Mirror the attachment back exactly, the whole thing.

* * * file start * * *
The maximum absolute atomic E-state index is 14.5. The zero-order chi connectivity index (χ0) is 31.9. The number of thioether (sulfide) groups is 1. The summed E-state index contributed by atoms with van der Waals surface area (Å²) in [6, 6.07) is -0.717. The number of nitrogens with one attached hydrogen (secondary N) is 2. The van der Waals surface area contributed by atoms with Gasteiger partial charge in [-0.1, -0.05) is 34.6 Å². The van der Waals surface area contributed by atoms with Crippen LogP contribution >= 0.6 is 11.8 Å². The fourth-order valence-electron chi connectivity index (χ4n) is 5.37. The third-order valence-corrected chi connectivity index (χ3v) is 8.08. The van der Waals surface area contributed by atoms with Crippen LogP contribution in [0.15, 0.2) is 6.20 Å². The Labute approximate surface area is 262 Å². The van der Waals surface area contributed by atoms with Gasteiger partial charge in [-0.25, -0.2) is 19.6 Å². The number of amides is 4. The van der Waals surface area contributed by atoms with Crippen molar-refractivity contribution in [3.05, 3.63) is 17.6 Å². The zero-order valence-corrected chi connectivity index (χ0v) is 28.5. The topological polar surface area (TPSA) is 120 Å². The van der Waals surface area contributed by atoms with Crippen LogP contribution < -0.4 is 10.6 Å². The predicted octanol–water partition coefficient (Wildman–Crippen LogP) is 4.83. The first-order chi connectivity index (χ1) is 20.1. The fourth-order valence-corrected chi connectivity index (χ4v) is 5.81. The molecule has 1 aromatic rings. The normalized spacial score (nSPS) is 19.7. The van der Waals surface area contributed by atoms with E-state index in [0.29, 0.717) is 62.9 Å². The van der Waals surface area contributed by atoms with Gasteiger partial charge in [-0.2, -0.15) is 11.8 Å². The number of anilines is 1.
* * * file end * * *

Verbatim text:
The maximum absolute atomic E-state index is 14.5. The zero-order chi connectivity index (χ0) is 31.9. The number of thioether (sulfide) groups is 1. The summed E-state index contributed by atoms with van der Waals surface area (Å²) in [6, 6.07) is -0.717. The number of nitrogens with one attached hydrogen (secondary N) is 2. The van der Waals surface area contributed by atoms with Gasteiger partial charge in [-0.1, -0.05) is 34.6 Å². The van der Waals surface area contributed by atoms with Crippen LogP contribution >= 0.6 is 11.8 Å². The fourth-order valence-electron chi connectivity index (χ4n) is 5.37. The third-order valence-corrected chi connectivity index (χ3v) is 8.08. The van der Waals surface area contributed by atoms with Crippen LogP contribution in [0.15, 0.2) is 6.20 Å². The Labute approximate surface area is 262 Å². The van der Waals surface area contributed by atoms with Gasteiger partial charge in [-0.25, -0.2) is 19.6 Å². The number of amides is 4. The van der Waals surface area contributed by atoms with Crippen molar-refractivity contribution in [3.05, 3.63) is 17.6 Å². The zero-order valence-corrected chi connectivity index (χ0v) is 28.5. The topological polar surface area (TPSA) is 120 Å². The van der Waals surface area contributed by atoms with Crippen LogP contribution < -0.4 is 10.6 Å². The predicted octanol–water partition coefficient (Wildman–Crippen LogP) is 4.83. The first-order chi connectivity index (χ1) is 20.1. The fourth-order valence-corrected chi connectivity index (χ4v) is 5.81. The molecule has 1 aromatic rings. The normalized spacial score (nSPS) is 19.7. The van der Waals surface area contributed by atoms with E-state index in [0.29, 0.717) is 62.9 Å². The van der Waals surface area contributed by atoms with Gasteiger partial charge in [-0.2, -0.15) is 11.8 Å². The number of anilines is 1.